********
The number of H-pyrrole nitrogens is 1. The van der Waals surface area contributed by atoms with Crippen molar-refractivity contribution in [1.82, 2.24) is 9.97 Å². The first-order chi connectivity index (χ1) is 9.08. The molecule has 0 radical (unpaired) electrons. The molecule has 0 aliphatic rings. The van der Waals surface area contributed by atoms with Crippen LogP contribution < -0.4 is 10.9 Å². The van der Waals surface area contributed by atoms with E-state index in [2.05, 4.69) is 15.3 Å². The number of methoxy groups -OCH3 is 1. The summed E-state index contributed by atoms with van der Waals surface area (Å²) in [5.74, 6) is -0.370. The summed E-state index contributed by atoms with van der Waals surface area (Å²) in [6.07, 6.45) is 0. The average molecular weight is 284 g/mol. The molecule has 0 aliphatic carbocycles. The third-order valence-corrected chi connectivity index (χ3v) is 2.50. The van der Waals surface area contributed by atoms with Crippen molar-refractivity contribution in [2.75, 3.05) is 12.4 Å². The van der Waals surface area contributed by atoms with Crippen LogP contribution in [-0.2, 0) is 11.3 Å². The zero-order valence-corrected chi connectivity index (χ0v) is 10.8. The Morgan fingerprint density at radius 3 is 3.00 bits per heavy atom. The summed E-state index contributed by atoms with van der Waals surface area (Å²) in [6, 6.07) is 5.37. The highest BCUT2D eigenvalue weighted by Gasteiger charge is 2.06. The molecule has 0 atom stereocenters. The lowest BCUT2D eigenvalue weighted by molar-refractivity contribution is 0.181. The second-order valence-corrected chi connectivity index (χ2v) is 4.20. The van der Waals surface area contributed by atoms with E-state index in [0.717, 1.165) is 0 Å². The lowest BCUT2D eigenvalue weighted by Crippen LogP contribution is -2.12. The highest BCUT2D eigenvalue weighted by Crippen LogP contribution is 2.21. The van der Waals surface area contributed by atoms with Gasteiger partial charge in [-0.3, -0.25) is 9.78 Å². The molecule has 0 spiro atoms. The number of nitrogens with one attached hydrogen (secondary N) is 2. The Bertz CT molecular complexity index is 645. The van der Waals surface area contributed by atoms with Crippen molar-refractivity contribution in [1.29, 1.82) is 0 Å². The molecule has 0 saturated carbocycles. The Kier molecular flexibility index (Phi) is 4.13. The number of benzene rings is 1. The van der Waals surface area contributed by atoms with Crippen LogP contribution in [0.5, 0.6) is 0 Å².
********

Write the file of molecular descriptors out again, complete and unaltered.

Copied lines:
The number of H-pyrrole nitrogens is 1. The van der Waals surface area contributed by atoms with Crippen molar-refractivity contribution in [1.82, 2.24) is 9.97 Å². The first-order chi connectivity index (χ1) is 9.08. The molecule has 0 radical (unpaired) electrons. The molecule has 0 aliphatic rings. The van der Waals surface area contributed by atoms with Crippen LogP contribution < -0.4 is 10.9 Å². The van der Waals surface area contributed by atoms with E-state index in [2.05, 4.69) is 15.3 Å². The number of methoxy groups -OCH3 is 1. The summed E-state index contributed by atoms with van der Waals surface area (Å²) in [5.74, 6) is -0.370. The summed E-state index contributed by atoms with van der Waals surface area (Å²) in [6.07, 6.45) is 0. The average molecular weight is 284 g/mol. The molecule has 0 aliphatic carbocycles. The third-order valence-corrected chi connectivity index (χ3v) is 2.50. The van der Waals surface area contributed by atoms with Crippen molar-refractivity contribution in [2.75, 3.05) is 12.4 Å². The van der Waals surface area contributed by atoms with Crippen LogP contribution in [-0.2, 0) is 11.3 Å². The zero-order valence-corrected chi connectivity index (χ0v) is 10.8. The Morgan fingerprint density at radius 3 is 3.00 bits per heavy atom. The summed E-state index contributed by atoms with van der Waals surface area (Å²) in [6, 6.07) is 5.37. The highest BCUT2D eigenvalue weighted by Gasteiger charge is 2.06. The molecule has 0 atom stereocenters. The lowest BCUT2D eigenvalue weighted by molar-refractivity contribution is 0.181. The second-order valence-corrected chi connectivity index (χ2v) is 4.20. The van der Waals surface area contributed by atoms with E-state index in [0.717, 1.165) is 0 Å². The lowest BCUT2D eigenvalue weighted by Crippen LogP contribution is -2.12. The highest BCUT2D eigenvalue weighted by Crippen LogP contribution is 2.21. The van der Waals surface area contributed by atoms with Gasteiger partial charge in [-0.3, -0.25) is 9.78 Å². The molecule has 0 spiro atoms. The number of nitrogens with one attached hydrogen (secondary N) is 2. The Bertz CT molecular complexity index is 645. The van der Waals surface area contributed by atoms with Crippen molar-refractivity contribution in [1.29, 1.82) is 0 Å². The molecule has 0 saturated carbocycles. The Kier molecular flexibility index (Phi) is 4.13. The number of benzene rings is 1. The van der Waals surface area contributed by atoms with Crippen LogP contribution in [0.5, 0.6) is 0 Å².